The port wing sweeps by the inspection boom have been completed by the crew. It will take a day or two for ground analysts to review the data and declare the heat shield safe for re-entry.

The astronauts will return the 50-foot-long structure back into its cradle in the payload bay a short time from now. A few highlights remaining on the to-do list for this workday include installation of the centerline camera in the Orbiter Docking System to help commander George Zamka during Tuesday night's approach to the space station, a checkout of the rendezvous tools and the docking ring will be extended in preparation for linkup with the station's Harmony module.

The crew is scheduled for sleep at 9:14 a.m. EST.
0914 GMT (4:14 a.m. EST)
While conducting the port wing inspections, the image from the sensor package suddenly went blank on the equipment inside Endeavour and on the ground. Terry Virts spent the past few minutes working with Houston to get the system back online. And now the survery has resumed.
0830 GMT (3:30 a.m. EST)
The mission's spacewalkers are working down on the middeck to test and ready the spacesuits to be worn during upcoming excursions outside the International Space Station.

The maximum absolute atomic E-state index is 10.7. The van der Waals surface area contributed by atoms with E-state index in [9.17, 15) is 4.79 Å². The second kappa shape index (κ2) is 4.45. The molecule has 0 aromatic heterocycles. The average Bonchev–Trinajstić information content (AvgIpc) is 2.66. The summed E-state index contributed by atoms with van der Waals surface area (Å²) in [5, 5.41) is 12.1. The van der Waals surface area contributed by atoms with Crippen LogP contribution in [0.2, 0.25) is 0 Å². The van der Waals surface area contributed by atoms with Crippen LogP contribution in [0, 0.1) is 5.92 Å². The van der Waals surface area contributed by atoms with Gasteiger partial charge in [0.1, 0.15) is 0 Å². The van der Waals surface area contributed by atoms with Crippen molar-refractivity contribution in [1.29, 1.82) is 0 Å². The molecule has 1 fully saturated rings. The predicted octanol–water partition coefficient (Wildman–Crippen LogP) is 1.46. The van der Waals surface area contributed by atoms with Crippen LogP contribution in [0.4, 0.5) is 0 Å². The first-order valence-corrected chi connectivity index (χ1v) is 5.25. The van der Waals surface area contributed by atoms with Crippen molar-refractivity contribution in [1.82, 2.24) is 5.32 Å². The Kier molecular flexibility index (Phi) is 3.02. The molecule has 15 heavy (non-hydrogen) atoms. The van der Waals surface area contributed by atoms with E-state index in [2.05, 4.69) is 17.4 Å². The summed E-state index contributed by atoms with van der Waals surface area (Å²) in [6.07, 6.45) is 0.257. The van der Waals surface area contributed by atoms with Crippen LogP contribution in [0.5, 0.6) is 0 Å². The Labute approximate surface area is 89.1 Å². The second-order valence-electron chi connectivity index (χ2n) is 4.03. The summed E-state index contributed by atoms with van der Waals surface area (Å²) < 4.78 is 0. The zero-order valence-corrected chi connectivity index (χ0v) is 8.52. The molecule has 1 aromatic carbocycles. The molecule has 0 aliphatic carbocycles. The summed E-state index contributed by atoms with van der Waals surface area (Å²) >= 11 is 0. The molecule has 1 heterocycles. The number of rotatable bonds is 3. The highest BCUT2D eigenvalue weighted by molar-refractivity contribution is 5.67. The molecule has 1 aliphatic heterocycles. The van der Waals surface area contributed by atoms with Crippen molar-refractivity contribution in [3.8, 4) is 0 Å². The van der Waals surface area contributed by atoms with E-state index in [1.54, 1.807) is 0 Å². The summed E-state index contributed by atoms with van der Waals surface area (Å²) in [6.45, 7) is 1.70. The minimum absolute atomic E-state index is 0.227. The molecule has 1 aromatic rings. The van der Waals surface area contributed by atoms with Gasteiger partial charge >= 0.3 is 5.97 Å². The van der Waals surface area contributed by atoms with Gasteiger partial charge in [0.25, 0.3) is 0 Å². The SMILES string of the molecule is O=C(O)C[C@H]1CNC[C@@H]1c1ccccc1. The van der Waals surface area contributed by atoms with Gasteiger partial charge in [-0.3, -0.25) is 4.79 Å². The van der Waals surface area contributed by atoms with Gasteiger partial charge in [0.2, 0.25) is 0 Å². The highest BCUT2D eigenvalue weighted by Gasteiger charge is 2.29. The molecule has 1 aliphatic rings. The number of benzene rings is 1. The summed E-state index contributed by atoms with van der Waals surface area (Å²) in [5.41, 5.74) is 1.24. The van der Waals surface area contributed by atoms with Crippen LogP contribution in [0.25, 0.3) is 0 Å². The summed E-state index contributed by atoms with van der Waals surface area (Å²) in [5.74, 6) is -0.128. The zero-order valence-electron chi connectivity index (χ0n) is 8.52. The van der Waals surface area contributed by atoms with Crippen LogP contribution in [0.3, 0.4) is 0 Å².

0756 GMT (2:56 a.m. EST)
Post-launch checks of the reinforced carbon-carbon panels on the leading edge of Endeavour's port wing are underway by Kay Hire and Terry Virts.

Mission Control says the crew is running about 40 minutes behind the timeline.
0738 GMT (2:38 a.m. EST)
The crew has finished the nose cap survey already. The left wing inspections are next up in this multi-hour job to survey the shuttle to look for any signs of launch damage. The precautionary safety inspection has become a standard activity for all post-Columbia shuttle crews.
0648 GMT (1:48 a.m. EST)
The astronauts have swung the inspection boom into position out in front of Endeavour to get a closeup look on the shuttle's nose cap. The astronauts now working the heat shield survey activities at this point in the day are commander George Zamka, pilot Terry Virts and flight engineer Steve Robinson.
0630 GMT (1:30 a.m. EST)
Awe-inspiring pictures of space shuttle Endeavour's thunderous blastoff. Check them out!.
0626 GMT (1:26 a.m. EST)
Inspections of space shuttle Endeavour's starboard wing just finished. The extensive imagery and laser data will be analyzed by specialists on the ground to determine if the spacecraft's heat shield is safe for re-entry.
0600 GMT (1:00 a.m. EST)
What's the schedule of activities throughout Endeavour's mission? Check out the latest version of the flight plan.
0550 GMT (12:50 a.m. EST)